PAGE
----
The cabin’s vee berths with infill are long enough to sleep on, there’s storage under the bow squab and provision for an under-bed toilet (and privacy curtain). Wide side pockets offer useful storage and inside access to the anchor locker is through the forward bulkhead via a pair of hatches with new magnetic closures.
In keeping with Haines Hunter’s tradition of quality boatbuilding, the 635 is equipped with fittings that will stand years of use. Examples include the heavy-duty stainless steel bow rails and rock-solid, folding bimini frame. Marine-grade canvas and wrap-around clears afford all weather comfort.
Deck fittings are top quality too. Haines uses stylish stainless steel pull-out cleats, including amidships for a spring line (something many trailer boat manufacturers omit) in addition to transom and bow cleats on either side.
The ground tackle is fit for purpose too, with a decent Delta anchor permanently fixed on the bow, a stainless steel fairlead and a new anchor well design with the capstan recessed into the deck and better fall into the rope locker. A moulded hatch fits flush to the deck and protects everything from spray.
This model is rated for outboards between 150hp and 200hp. The review vessel, the first 635 to leave the Ellerslie factory, was fitted with a DEC series Yamaha 175hp fourstroke with Seastar hydraulic steering and Yamaha’s low profile, concealed remote throttle control.
It also comes with the latest Yamaha CL5 touchscreen digital display, flush-mounted in the acrylic fascia. In addition, the helm console accommodates a flushmounted 12-inch Simrad NSS evoIIIS display, a Fusion Bluetooth and WiFi stereo head unit, Zipwake interceptor trim tab controls, a Uniden VHF and assorted switches.
This boat is fitted with a powerful 1kW multi-function, dual-frequency Totalscan transducer, mounted through the hull on the centreline at the transom offering forward scan, down scan and structure scan sonar functions.
The helm position is very good: comfortable sitting or standing with good all-round vision aside from the slight distortion you get looking through plastic clears when standing up. The instruments are protected from glare by the deep eyebrow over the helm console fascia and the MFD can be seen easily enough from the cockpit while fishing.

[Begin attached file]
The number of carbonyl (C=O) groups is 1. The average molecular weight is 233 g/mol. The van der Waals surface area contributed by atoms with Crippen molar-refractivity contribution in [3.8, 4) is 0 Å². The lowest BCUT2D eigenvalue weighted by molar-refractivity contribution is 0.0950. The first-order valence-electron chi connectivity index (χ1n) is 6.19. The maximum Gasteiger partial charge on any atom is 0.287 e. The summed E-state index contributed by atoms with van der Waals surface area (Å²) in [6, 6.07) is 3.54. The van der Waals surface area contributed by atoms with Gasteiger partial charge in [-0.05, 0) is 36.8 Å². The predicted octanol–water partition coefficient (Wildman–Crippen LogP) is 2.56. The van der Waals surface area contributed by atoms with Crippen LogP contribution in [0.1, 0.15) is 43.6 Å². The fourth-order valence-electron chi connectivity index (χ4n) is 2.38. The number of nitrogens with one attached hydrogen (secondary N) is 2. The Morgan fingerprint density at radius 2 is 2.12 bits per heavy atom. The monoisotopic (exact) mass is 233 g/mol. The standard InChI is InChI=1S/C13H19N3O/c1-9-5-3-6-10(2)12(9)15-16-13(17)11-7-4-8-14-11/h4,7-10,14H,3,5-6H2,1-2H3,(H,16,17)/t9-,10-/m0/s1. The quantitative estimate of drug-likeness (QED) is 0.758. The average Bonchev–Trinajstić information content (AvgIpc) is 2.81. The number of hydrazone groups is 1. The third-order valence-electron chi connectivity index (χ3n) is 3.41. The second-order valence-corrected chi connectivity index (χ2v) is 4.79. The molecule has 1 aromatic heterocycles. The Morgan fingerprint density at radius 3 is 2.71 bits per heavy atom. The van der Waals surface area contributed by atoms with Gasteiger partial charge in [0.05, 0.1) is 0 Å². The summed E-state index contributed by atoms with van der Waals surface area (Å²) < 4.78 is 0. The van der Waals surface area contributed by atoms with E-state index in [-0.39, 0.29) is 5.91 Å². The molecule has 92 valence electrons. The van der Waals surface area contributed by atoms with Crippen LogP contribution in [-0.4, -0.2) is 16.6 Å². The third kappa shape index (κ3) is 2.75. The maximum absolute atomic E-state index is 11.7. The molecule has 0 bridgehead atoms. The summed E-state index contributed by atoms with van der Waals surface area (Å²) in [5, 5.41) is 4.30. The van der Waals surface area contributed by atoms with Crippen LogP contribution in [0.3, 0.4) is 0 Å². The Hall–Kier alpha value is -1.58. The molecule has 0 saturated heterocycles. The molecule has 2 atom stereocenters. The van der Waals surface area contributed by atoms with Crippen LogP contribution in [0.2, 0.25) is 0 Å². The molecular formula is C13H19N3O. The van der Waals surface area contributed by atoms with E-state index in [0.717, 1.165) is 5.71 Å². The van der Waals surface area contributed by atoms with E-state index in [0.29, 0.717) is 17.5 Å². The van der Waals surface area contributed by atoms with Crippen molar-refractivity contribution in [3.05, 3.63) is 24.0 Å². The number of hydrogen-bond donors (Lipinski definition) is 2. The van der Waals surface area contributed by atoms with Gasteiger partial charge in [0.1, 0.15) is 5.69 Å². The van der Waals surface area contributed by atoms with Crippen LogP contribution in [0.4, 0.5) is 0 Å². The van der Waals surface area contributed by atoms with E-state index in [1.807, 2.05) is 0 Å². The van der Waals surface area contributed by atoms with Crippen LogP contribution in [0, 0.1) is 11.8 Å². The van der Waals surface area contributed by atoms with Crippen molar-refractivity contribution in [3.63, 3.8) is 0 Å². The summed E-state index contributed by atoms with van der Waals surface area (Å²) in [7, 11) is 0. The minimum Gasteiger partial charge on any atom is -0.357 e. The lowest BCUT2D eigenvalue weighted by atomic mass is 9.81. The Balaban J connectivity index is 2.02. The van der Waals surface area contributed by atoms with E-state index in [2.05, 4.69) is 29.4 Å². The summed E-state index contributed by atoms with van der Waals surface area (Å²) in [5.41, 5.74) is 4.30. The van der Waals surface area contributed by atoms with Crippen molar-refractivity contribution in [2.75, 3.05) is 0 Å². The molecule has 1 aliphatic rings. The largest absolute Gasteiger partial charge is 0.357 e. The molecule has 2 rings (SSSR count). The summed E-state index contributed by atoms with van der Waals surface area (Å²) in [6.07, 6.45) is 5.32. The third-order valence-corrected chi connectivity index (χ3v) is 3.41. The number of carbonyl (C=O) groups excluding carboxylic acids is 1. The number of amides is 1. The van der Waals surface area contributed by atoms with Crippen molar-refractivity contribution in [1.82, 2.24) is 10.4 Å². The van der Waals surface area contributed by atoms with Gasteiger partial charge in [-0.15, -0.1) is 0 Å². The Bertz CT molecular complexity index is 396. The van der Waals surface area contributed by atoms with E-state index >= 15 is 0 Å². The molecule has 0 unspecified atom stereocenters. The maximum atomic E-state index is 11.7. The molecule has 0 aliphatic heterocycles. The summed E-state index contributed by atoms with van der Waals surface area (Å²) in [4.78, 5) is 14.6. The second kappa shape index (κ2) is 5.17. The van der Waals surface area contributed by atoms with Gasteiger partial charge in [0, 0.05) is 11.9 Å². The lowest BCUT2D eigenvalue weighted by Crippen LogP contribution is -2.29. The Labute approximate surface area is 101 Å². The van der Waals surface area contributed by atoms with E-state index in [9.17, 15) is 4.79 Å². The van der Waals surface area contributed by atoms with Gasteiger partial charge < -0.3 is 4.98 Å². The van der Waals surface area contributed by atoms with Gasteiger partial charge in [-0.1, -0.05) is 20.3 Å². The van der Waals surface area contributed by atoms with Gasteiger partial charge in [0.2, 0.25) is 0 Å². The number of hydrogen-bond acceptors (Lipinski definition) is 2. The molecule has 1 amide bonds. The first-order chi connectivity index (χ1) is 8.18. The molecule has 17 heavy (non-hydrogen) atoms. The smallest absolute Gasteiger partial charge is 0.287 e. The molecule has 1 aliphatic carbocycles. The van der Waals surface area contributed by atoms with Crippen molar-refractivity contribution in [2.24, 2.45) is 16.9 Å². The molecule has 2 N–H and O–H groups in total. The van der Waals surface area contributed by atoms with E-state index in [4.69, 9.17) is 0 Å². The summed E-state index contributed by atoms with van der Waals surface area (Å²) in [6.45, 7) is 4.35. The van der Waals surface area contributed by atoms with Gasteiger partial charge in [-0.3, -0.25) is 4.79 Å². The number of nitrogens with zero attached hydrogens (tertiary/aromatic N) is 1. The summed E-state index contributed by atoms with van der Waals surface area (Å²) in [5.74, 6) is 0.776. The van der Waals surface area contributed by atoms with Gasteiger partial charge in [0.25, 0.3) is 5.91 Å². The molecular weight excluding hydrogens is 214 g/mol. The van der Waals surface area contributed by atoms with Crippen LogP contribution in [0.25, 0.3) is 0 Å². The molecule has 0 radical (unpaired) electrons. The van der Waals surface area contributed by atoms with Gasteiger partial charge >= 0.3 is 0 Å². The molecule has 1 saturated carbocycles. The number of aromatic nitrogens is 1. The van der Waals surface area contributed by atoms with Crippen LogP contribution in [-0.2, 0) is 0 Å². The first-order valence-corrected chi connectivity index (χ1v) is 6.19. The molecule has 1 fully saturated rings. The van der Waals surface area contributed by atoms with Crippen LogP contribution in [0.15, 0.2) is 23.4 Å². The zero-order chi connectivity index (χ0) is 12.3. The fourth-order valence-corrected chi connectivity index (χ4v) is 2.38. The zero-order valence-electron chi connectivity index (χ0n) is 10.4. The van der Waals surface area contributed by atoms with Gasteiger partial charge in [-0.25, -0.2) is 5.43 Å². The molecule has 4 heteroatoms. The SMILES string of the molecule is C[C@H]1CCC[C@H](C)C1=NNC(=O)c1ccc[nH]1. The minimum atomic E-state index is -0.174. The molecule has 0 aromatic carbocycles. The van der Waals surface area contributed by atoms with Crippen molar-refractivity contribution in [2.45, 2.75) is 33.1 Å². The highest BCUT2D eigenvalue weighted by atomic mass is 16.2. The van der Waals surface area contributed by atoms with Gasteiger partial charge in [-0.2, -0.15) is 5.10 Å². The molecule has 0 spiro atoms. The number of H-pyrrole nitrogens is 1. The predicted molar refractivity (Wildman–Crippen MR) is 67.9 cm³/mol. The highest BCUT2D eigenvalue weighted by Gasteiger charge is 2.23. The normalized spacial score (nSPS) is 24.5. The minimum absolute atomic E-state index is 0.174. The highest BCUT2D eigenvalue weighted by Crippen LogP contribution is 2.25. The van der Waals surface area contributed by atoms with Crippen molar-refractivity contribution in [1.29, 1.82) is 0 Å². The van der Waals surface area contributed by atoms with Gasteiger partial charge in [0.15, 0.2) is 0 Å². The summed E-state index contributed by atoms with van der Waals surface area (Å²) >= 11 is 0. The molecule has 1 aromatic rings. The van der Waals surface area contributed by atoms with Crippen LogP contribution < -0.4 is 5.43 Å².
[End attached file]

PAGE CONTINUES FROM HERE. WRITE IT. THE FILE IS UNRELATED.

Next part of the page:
The helmsman’s moulded footrest is another familiar Haines feature while the wooden steering wheel is a touch of class. Zipwake trim tabs can be used in fully automatic mode if desired, which takes any guesswork out of correctly trimming the boat for roll and yaw. Zipwake individually adjusts the tabs to compensate for boat speed, loading inside the boat, crosswinds and sea conditions to give optimum hull performance.
Engine trimming is still required of course, but the 635 feels very well-balanced. It seemed to like the motor trimmed out, but the hull handles nicely throughout the trim range. With the bow dropping away slightly, it’s a bit harder to judge trim angle by eye so we relied on the trim gauge and observing where the spray peeled off the hull.
Little or no trim adjustment was needed when turning the boat sharply at speed, there was no evidence of ventilation or cavitation and we commented on the boat’s nice flat wake. The engine rigging felt very well sorted.
The 635’s forgiving handling is very reassuring. It’s a pleasure to drive: stable, responsive and with excellent directional stability – put the boat into a sharp turn, take your hands on the wheel and the 635 will hold the turn without tightening or opening the arc. The ride feels soft and spray is well controlled.
Compared to traditional Haines Hunter designs the new hull features some changes to the strakes. The new configuration works well and the 635 promises to be dry and soft riding.
It’s also quiet in terms of hull noise – noticeably quieter underway than Boating’s Haines Hunter 660 which doesn’t have composite floors.
The 175hp provides enough outright performance to be entertaining – we saw a smidge over 42 knots during our play with the boat, but Haines Hunter reports maxing out at 44 knots during trials – so a 200hp outboard would give the 635 some serious go. The underfloor fuel tank carries 195 litres.
Haines Hunter’s latest has big shoes to fill – the long-running SF600 set a New Zealand trailer boat benchmark – but there’s no denying progress and the new Haines Hunter 635 is a better boat in every respect: styling, interior space, helm station, ride quality, quietness and overall versatility.
The 635 is a welcome addition to the Haines Hunter trailer boat range, an observation reinforced by the number of enquiries Haines Hunter HQ has fielded regarding the new model. With a hardtop version due very soon, the 635 is ready to set a new benchmark for Haines Hunter boats.
Watch the full review here